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Driver's Seat: Fit offers a big ride in a small package

2015 Honda Fit EX-L Navi vs. the 2015 Nissan Versa SV Sedan: Battle of the stocking stuffers. This week: 2015 Honda Fit.

2015 Honda Fit EX-L Navi vs. the 2015 Nissan Versa SV Sedan:

Battle of the stocking stuffers.

This week: 2015 Honda Fit.

Price: $21,590 as tested; no options. (A basic LX with the six-speed manual starts at $15,525.)

Marketer's pitch: "There's so much to Fit."

Conventional wisdom: liked the "unmatched small-car versatility thanks to unique rear seat design; quick acceleration; high fuel economy . . .," but not that a "sedan version isn't offered; touchscreen interface can be frustrating to use."

Reality: Yes, there is.

New Fit on the block: If last week we looked at the $265,000 McLaren 650S as a holiday treat, then the Fit and Versa are toys, by comparison, stocking stuffers, things you buy yourself on the 26th.

The big-but-little Honda Fit comes to us all-new for 2015. It's the third generation since the Fit's inception in 2007. It keeps the "big things come in small packages" design efficiency, and the short hood made me feel as if I were piloting the shortest minivan in the world, but the car now comes in more of an egg shape.

Up to speed: Acceleration is pretty brisk, especially in Sport mode. The 130 horses generated from the 1.5-liter four-cylinder engine get the car moving fairly well.

Shifty: The model I tested came with a CVT, and the paddles allowed seven choices for "gears." (The manual is offered in lower trim levels.) The transmission was mated well to the engine, and kept the car moving without hesitation or whine through all the ups and downs and fasts and slows that Pennsylvania roads have to offer.

On the road: Handling is fair, at best, but the Fit rides smoothly for a small car, much gentler on rough surfaces than the Lovely Mrs. Passenger Seat's 2013 Kia Soul. (The redesigned 2014 Soul has gotten much smoother, though, so a side-by-side comparison would be in order.)

Friends and stuff: This is where the tall Fit shines. Rear seat room is nice; headroom, leg room, and foot room are all excellent, but passengers sit up pretty tall. Honda ballyhoos a 4.8-inch increase in foot room in the rear, and that's definitely something to enjoy.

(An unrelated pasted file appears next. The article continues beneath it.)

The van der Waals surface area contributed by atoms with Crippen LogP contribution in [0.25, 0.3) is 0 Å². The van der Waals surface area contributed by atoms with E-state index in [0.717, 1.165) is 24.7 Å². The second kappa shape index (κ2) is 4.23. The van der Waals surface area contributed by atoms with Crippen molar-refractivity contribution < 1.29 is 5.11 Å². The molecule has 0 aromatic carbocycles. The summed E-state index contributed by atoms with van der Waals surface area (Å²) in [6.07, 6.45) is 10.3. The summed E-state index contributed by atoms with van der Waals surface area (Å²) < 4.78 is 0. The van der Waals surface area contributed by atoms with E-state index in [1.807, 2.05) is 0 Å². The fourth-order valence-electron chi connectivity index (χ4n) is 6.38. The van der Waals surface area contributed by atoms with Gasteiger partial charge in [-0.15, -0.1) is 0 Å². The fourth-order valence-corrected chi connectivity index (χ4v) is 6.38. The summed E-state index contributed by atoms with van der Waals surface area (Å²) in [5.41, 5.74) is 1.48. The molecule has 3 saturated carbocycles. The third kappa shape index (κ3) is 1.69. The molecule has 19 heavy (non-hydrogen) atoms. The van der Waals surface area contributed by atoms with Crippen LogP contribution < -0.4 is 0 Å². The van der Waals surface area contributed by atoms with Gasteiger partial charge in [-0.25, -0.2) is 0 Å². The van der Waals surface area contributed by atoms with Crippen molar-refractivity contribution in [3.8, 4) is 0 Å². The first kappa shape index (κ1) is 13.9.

The 52.7 cubic feet behind the front seats is comparable to the older Soul. (New Souls have grown to 61.3 cubic feet.)

Rear passengers are blessed by not being crammed against the back window. Some small cars feel as if a minor rear-ender would bust open everyone's heads, but not the Fit.

In and out: The Fit fits perfectly for people who have trouble getting in and out of cars. Entry and exit are easy, because the Fit rests at a perfect level from the ground.

Cubbies: The center console is generous for a small vehicle.

Getting into position: Drivers can ride in comfort. The Fit is too lumbary for me - like all Hondas - but I managed to find a comfy enough way to sit.

Upscale downscale: The Fit sports nice seats as tested. The interior didn't seem cheap at all.

Tune in, turn on: The stereo infuriates. It will switch among CD, radio, and other sources from a button on the steering wheel. But if you decide you want to change the station, you have to visit the LCD screen, which is never a welcoming place. If you're in navigation mode, you have to hit Home, then pick, for instance, XM, then beep through the stations on screen. So pick your favorites early on and stick with them.

Keeping warm or cool: All heaters should be this simple. Three dials adjust the temperature, the blower speed, and the source of the air.

Let the sun shine in: The windowy Fit really absorbs the sun. On hot days it heats up really fast, and then at night freezes me out.

Fuel economy: I averaged 37 m.p.g. in a mix of highway, city, and suburban driving, with a fair amount of time stuck in traffic during that mix. This is among the highest m.p.g.'s I've observed in the Mr. Driver's Seat professional testing course (a.k.a. my commuting and errand-running). The Fit also boasted 44 m.p.g. on one highway trip.

Where it's built: Celaya, Mexico.

How it's built: Consumer Reports doesn't offer predicted reliability for the redesigned model. But the Fit has gotten nothing but above-average or excellent ratings in all categories over the years.

Next week: How the Fit fares against the refreshed Nissan Versa, which aims at a slightly different budget niche.